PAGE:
United States District Court, D. Nevada
C. JONES UNITED STATES DISTRICT JUDGE.
Henderson's first-amended 28 U.S.C. § 2254 habeas
corpus petition is before the court for final disposition on
the merits. As discussed below, the petition is denied.
Procedural History and Background
case arises from a 2004 home invasion. Three men, two armed
and masked, entered a man and a woman's home, tied them
up, and stole cash. One of the masked men sexually assaulted
the woman downstairs and again upstairs in the master
bedroom. The case hinged on DNA evidence, and a jury found
Henderson guilty of count 1: conspiracy to commit burglary;
count 2: burglary while in possession of a firearm; count 3:
conspiracy to commit first-degree kidnapping; counts 4 and 5:
first-degree kidnapping with use of a deadly weapon; count 6:
conspiracy to commit sexual assault; counts 7, 8 and 9:
sexual assault with use of a deadly weapon; count 10:
conspiracy to commit robbery; counts 11 and 12: robbery with
use of a deadly weapon; count 13: open or gross lewdness; and
count 14: battery with use of a deadly weapon resulting in
substantial bodily harm (exhibit 42). The state district court
sentenced him to what amounted in the aggregate to a life
term with a minimum parole eligibility of about 116 years,
with almost 3 and one-half years' credit for time served.
Exh. 45. Judgment of conviction was filed September
24, 2008. Exh. 46.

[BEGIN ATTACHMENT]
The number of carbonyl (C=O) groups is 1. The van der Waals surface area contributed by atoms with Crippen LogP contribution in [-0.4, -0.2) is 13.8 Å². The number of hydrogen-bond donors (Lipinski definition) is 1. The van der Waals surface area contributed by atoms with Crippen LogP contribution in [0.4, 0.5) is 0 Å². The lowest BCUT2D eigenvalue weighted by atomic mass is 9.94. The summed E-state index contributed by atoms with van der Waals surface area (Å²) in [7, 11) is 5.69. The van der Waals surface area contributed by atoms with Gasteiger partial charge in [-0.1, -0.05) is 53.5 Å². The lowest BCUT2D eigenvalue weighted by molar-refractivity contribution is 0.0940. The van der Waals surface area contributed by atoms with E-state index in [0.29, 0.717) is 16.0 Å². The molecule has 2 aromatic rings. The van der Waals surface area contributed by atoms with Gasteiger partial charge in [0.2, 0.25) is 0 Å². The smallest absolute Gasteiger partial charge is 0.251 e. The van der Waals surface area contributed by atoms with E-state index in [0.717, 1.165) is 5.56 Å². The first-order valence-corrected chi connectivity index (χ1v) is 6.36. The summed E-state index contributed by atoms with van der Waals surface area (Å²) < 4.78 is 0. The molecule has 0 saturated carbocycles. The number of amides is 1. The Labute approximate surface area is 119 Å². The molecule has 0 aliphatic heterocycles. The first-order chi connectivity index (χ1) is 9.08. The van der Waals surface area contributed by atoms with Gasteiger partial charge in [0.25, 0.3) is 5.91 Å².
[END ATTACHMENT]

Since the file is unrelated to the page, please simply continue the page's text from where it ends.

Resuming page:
Nevada Supreme Court affirmed Henderson's convictions on
direct appeal and affirmed the denial of his state
postconviction petition. Exhs. 61, 103.
submitted a federal habeas corpus petition (ECF No. 7). This
court granted his motion for appointment of counsel, and
Henderson filed a counseled, first-amended petition (ECF No.
18). Respondents have now answered Henderson's remaining
claims, and he has replied (ECF No. 39, 45).
Antiterrorism and Effective Death Penalty Act
U.S.C. § 2254(d), a provision of the Antiterrorism and
Effective Death Penalty Act (AEDPA), provides the legal
standards for this court's consideration of the petition
in this case:
An application for a writ of habeas corpus on behalf of a
person in custody pursuant to the judgment of a State court
shall not be granted with respect to any claim that was
adjudicated on the merits in State court proceedings unless
the adjudication of the claim ―
(1) resulted in a decision that was contrary to, or involved
an unreasonable application of, clearly established Federal
law, as determined by the Supreme Court of the United States;
(2) resulted in a decision that was based on an unreasonable
determination of the facts in light of the evidence presented
in the State court proceeding.
AEDPA “modified a federal habeas court's role in
reviewing state prisoner applications in order to prevent
federal habeas ‘retrials' and to ensure that
state-court convictions are given effect to the extent
possible under law.” Bell v. Cone, 535 U.S.
685, 693-694 (2002). This Court's ability to grant a writ
is limited to cases where “there is no possibility
fair-minded jurists could disagree that the state court's